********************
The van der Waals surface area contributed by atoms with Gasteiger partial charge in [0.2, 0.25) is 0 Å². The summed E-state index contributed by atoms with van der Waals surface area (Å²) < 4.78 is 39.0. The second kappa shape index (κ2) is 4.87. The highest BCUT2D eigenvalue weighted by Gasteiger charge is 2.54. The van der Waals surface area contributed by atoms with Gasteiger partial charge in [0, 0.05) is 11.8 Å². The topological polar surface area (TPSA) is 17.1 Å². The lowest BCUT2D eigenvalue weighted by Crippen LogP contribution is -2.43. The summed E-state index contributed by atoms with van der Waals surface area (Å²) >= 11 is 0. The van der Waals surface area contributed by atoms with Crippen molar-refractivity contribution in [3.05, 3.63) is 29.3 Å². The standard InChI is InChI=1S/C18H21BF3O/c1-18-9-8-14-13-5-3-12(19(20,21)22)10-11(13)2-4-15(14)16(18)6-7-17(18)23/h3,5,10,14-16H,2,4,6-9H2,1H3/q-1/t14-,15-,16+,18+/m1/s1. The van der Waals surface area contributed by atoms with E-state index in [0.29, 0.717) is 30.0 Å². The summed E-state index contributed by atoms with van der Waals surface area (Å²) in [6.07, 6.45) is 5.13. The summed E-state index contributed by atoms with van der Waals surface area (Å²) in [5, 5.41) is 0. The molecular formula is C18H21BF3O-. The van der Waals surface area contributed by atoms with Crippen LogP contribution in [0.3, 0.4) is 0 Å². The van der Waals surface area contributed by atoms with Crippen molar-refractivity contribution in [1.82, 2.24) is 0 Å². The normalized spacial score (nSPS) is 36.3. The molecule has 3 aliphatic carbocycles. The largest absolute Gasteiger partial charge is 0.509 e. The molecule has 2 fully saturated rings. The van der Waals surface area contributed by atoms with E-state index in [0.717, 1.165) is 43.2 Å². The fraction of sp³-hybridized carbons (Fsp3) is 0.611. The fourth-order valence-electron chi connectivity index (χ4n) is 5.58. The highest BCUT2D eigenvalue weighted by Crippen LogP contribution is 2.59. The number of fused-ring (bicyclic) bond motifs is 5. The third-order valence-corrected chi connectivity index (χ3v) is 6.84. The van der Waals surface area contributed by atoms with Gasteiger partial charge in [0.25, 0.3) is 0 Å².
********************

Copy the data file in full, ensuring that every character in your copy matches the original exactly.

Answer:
The van der Waals surface area contributed by atoms with Gasteiger partial charge in [0.2, 0.25) is 0 Å². The summed E-state index contributed by atoms with van der Waals surface area (Å²) < 4.78 is 39.0. The second kappa shape index (κ2) is 4.87. The highest BCUT2D eigenvalue weighted by Gasteiger charge is 2.54. The van der Waals surface area contributed by atoms with Gasteiger partial charge in [0, 0.05) is 11.8 Å². The topological polar surface area (TPSA) is 17.1 Å². The lowest BCUT2D eigenvalue weighted by Crippen LogP contribution is -2.43. The summed E-state index contributed by atoms with van der Waals surface area (Å²) >= 11 is 0. The van der Waals surface area contributed by atoms with Crippen molar-refractivity contribution in [3.05, 3.63) is 29.3 Å². The standard InChI is InChI=1S/C18H21BF3O/c1-18-9-8-14-13-5-3-12(19(20,21)22)10-11(13)2-4-15(14)16(18)6-7-17(18)23/h3,5,10,14-16H,2,4,6-9H2,1H3/q-1/t14-,15-,16+,18+/m1/s1. The van der Waals surface area contributed by atoms with E-state index in [0.29, 0.717) is 30.0 Å². The summed E-state index contributed by atoms with van der Waals surface area (Å²) in [6.07, 6.45) is 5.13. The summed E-state index contributed by atoms with van der Waals surface area (Å²) in [5, 5.41) is 0. The molecular formula is C18H21BF3O-. The van der Waals surface area contributed by atoms with Crippen LogP contribution in [0.3, 0.4) is 0 Å². The van der Waals surface area contributed by atoms with Crippen molar-refractivity contribution in [1.82, 2.24) is 0 Å². The normalized spacial score (nSPS) is 36.3. The molecule has 3 aliphatic carbocycles. The largest absolute Gasteiger partial charge is 0.509 e. The molecule has 2 fully saturated rings. The van der Waals surface area contributed by atoms with E-state index in [0.717, 1.165) is 43.2 Å². The fraction of sp³-hybridized carbons (Fsp3) is 0.611. The fourth-order valence-electron chi connectivity index (χ4n) is 5.58. The highest BCUT2D eigenvalue weighted by Crippen LogP contribution is 2.59. The number of fused-ring (bicyclic) bond motifs is 5. The third-order valence-corrected chi connectivity index (χ3v) is 6.84. The van der Waals surface area contributed by atoms with Gasteiger partial charge in [0.25, 0.3) is 0 Å².